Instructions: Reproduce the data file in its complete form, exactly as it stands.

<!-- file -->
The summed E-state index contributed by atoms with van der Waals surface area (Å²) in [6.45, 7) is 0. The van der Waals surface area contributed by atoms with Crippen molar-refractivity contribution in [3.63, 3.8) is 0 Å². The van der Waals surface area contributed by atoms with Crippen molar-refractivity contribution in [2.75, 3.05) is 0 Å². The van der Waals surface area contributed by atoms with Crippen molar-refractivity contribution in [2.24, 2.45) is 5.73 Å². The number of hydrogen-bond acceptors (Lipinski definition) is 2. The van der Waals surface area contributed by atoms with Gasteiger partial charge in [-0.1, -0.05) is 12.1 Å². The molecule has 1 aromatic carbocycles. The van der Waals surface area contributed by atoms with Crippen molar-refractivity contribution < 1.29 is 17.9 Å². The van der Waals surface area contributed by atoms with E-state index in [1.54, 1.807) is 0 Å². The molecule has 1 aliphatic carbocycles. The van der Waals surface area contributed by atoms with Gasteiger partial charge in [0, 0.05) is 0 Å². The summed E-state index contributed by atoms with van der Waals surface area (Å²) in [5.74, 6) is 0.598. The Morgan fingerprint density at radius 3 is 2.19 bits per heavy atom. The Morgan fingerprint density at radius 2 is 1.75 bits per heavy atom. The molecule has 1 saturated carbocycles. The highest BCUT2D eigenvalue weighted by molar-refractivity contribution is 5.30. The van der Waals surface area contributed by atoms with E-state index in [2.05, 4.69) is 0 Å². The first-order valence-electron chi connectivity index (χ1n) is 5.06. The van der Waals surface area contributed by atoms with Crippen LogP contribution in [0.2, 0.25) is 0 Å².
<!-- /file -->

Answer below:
The summed E-state index contributed by atoms with van der Waals surface area (Å²) in [6.45, 7) is 0. The van der Waals surface area contributed by atoms with Crippen molar-refractivity contribution in [3.63, 3.8) is 0 Å². The van der Waals surface area contributed by atoms with Crippen molar-refractivity contribution in [2.75, 3.05) is 0 Å². The van der Waals surface area contributed by atoms with Crippen molar-refractivity contribution in [2.24, 2.45) is 5.73 Å². The number of hydrogen-bond acceptors (Lipinski definition) is 2. The van der Waals surface area contributed by atoms with Gasteiger partial charge in [-0.1, -0.05) is 12.1 Å². The molecule has 1 aromatic carbocycles. The van der Waals surface area contributed by atoms with Crippen molar-refractivity contribution < 1.29 is 17.9 Å². The van der Waals surface area contributed by atoms with E-state index in [1.54, 1.807) is 0 Å². The molecule has 1 aliphatic carbocycles. The van der Waals surface area contributed by atoms with Gasteiger partial charge in [0, 0.05) is 0 Å². The summed E-state index contributed by atoms with van der Waals surface area (Å²) in [5.74, 6) is 0.598. The Morgan fingerprint density at radius 3 is 2.19 bits per heavy atom. The Morgan fingerprint density at radius 2 is 1.75 bits per heavy atom. The molecule has 1 saturated carbocycles. The highest BCUT2D eigenvalue weighted by molar-refractivity contribution is 5.30. The van der Waals surface area contributed by atoms with E-state index in [2.05, 4.69) is 0 Å². The first-order valence-electron chi connectivity index (χ1n) is 5.06. The van der Waals surface area contributed by atoms with Crippen LogP contribution in [0.2, 0.25) is 0 Å².